This message will probably be of interest to some of you.
Looking for something to do in your copious spare time, Brian???!!!
---------- Forwarded message ----------
Date: Mon, 30 Sep 1996 19:21:13 PDT
From: Keith Edwards <email@example.com>
Subject: Public release of UltraSonix (Mercator) source code
+ If you're getting this message, it's because at some point in the +
+ past you've sent me email about the Mercator Project, the +
+ screenreader for the X Window System developed at Georgia Tech. I +
+ tried to cull people off the list, but if you don't want to hear +
+ from me about Mercator again, please let me know. Likewise, if +
+ you of someone who *should* get this mail, let me know and I'll +
+ add them to my list. +
I'm pleased to announce that, after much travail, there is a source
code relase of UltraSonix (nee Mercator) available for non-commercial
use. UltraSonix is a screenreader that can allow visually-impaired
users to access X Window System applications on Unix machines.
UltraSonix was developed at Georgia Tech during the period 1991 to
1995. Development work is no longer going on there, and we (the
ex-developers) wanted to make sure that the code got out to people
who could use it. Please be advised though that I have very limited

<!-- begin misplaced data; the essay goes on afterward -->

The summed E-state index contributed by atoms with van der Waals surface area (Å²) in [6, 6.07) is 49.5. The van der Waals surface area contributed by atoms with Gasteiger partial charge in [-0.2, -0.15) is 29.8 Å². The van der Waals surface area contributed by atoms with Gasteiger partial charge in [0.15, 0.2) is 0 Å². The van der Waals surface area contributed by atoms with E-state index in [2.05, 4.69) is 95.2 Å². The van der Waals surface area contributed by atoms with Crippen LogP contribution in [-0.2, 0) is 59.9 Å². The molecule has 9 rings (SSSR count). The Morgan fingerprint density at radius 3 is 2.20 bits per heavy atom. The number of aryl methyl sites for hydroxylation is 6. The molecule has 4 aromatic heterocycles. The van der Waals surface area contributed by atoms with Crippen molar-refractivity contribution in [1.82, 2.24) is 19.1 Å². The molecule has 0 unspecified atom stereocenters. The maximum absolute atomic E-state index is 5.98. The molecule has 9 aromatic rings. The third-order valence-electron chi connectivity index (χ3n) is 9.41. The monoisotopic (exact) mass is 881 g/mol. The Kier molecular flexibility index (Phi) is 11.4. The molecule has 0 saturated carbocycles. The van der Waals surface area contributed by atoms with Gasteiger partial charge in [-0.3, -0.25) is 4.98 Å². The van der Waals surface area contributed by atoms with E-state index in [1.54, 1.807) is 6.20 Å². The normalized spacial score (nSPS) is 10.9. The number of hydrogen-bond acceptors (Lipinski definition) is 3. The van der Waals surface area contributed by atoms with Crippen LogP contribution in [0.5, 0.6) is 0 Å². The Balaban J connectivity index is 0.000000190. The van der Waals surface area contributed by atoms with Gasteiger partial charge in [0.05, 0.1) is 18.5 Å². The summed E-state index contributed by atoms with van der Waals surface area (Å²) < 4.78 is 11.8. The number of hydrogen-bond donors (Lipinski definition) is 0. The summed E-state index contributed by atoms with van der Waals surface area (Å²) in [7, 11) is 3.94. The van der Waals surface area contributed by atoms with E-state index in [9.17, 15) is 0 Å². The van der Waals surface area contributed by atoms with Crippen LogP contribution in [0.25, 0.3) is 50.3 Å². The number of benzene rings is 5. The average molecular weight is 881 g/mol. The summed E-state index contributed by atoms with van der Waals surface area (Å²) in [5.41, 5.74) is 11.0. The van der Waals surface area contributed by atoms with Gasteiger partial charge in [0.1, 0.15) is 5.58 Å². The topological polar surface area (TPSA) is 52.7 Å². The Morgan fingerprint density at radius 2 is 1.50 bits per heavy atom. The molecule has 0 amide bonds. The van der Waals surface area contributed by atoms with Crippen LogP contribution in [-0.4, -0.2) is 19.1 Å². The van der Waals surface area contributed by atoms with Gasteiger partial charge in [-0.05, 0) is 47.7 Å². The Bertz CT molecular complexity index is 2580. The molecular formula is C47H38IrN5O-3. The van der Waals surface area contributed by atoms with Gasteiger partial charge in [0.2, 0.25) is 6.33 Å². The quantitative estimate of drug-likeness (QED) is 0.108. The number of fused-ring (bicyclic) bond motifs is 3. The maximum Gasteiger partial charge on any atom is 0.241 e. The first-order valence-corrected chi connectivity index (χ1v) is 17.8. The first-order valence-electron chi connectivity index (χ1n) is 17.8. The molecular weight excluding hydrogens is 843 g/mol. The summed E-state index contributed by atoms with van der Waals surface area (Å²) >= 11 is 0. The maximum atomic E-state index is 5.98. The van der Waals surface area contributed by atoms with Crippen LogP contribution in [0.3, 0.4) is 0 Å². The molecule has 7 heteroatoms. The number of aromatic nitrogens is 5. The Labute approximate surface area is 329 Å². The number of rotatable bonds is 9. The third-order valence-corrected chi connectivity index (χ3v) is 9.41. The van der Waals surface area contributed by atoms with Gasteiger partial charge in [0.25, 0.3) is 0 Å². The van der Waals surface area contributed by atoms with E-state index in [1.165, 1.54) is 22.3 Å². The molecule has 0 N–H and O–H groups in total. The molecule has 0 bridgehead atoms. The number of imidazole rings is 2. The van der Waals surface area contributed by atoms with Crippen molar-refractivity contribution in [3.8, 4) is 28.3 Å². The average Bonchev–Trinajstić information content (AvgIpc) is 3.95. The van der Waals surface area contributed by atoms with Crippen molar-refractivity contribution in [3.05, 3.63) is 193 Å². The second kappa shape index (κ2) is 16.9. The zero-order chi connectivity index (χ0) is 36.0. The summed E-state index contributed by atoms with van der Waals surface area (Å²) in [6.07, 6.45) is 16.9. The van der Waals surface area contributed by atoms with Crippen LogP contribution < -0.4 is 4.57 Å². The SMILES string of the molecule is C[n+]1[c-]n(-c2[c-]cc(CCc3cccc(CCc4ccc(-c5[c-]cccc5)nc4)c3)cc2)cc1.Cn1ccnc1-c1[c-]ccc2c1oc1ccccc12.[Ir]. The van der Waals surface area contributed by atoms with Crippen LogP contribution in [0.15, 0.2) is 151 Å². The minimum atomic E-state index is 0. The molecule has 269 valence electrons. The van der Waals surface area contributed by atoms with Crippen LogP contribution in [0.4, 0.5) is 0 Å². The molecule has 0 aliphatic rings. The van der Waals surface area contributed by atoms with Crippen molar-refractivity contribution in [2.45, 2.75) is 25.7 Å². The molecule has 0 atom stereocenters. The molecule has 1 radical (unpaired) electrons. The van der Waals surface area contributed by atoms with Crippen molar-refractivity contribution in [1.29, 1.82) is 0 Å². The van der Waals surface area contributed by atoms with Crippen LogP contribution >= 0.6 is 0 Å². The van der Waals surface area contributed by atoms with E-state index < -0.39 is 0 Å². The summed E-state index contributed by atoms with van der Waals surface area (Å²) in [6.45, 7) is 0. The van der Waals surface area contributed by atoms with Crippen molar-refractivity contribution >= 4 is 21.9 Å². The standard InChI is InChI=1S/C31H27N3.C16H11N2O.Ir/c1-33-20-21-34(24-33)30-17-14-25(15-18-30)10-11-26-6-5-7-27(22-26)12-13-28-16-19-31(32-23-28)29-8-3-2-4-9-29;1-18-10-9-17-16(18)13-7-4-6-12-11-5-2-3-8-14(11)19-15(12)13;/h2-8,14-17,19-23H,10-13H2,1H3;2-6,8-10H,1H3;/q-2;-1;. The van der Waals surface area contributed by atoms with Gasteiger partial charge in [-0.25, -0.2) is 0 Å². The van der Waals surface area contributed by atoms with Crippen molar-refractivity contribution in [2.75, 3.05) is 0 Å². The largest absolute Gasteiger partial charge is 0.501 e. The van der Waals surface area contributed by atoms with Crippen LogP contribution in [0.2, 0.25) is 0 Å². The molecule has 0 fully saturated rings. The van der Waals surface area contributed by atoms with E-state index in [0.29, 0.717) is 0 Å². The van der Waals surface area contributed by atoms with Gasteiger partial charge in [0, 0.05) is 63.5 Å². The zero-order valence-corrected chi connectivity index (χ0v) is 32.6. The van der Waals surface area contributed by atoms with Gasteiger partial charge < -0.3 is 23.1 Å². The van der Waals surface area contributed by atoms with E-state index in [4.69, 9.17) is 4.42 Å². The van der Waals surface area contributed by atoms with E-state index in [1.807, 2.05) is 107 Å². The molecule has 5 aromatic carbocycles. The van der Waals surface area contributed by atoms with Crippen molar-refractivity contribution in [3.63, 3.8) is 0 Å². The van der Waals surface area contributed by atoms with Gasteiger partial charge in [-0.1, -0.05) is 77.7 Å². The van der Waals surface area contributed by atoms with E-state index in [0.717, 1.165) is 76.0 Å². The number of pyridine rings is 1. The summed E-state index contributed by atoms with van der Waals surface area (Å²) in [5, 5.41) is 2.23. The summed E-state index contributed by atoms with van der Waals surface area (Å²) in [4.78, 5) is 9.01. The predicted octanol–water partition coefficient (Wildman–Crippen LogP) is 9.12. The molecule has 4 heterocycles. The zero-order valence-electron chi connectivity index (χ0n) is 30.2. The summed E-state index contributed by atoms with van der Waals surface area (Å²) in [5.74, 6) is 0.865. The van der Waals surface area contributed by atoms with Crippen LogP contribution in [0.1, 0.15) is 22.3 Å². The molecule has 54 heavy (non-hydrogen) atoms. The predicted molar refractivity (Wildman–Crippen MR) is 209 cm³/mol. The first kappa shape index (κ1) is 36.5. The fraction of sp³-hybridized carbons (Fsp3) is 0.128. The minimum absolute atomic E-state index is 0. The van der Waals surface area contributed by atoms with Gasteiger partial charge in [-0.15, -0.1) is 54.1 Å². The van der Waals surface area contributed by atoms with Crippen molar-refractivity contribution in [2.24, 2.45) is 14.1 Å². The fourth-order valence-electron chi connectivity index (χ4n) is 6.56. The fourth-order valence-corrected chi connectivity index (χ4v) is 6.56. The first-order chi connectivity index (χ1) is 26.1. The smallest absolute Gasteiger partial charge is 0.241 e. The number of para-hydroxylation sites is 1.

(read: nearly zero) time for supporting this code.
The screenreader was developed as a part of a research project and
still has some rough edges. Hopefully public domain development will
smooth out some of these. The source code as it stands now is known
to compile and run on Sun SPARCstations running Solaris 2.5 and the
Common Desktop Environment (CDE). If you're interested in running it
"as-is" on Solaris, I can provide you with a binary distribution that
Mark Novak (firstname.lastname@example.org) has graciously agreed to
coordinate ongoing work to port the screenreader to Linux. Send him
email if you're interested in contributing to the porting effort;
quite a bit of work has already been done.
The source code is available via anonymous ftp at:
This file includes the complete source code for the core system, as
well as the source code for RAP, the Remote Access Protocol for the X
Window System. There are some other porting considerations that I'll
be in contact with Mark Novak about. At some point in the future I'll
make the source code for the various I/O servers we wrote available
from this ftp site as well.
Once again, this release is free for non-commercial use. If you're
interested in using this code or any part of it for commercial use,
let me know and I can give you the names of the folks in the Office of
Technology Licensing at Georgia Tech who handle that sort of thing.
There are a few people on this list who already have the source code
under non-disclosure from Georgia Tech. This snapshot is exactly the
same as what you have, except that it has some extra legal verbiage in
it about the terms of distribution. Please make sure that any code
you distribute has this verbiage in it.
Feel free to drop me a line if you have any questions!
(was email@example.com in a former life)
---- keith edwards xerox palo alto research center
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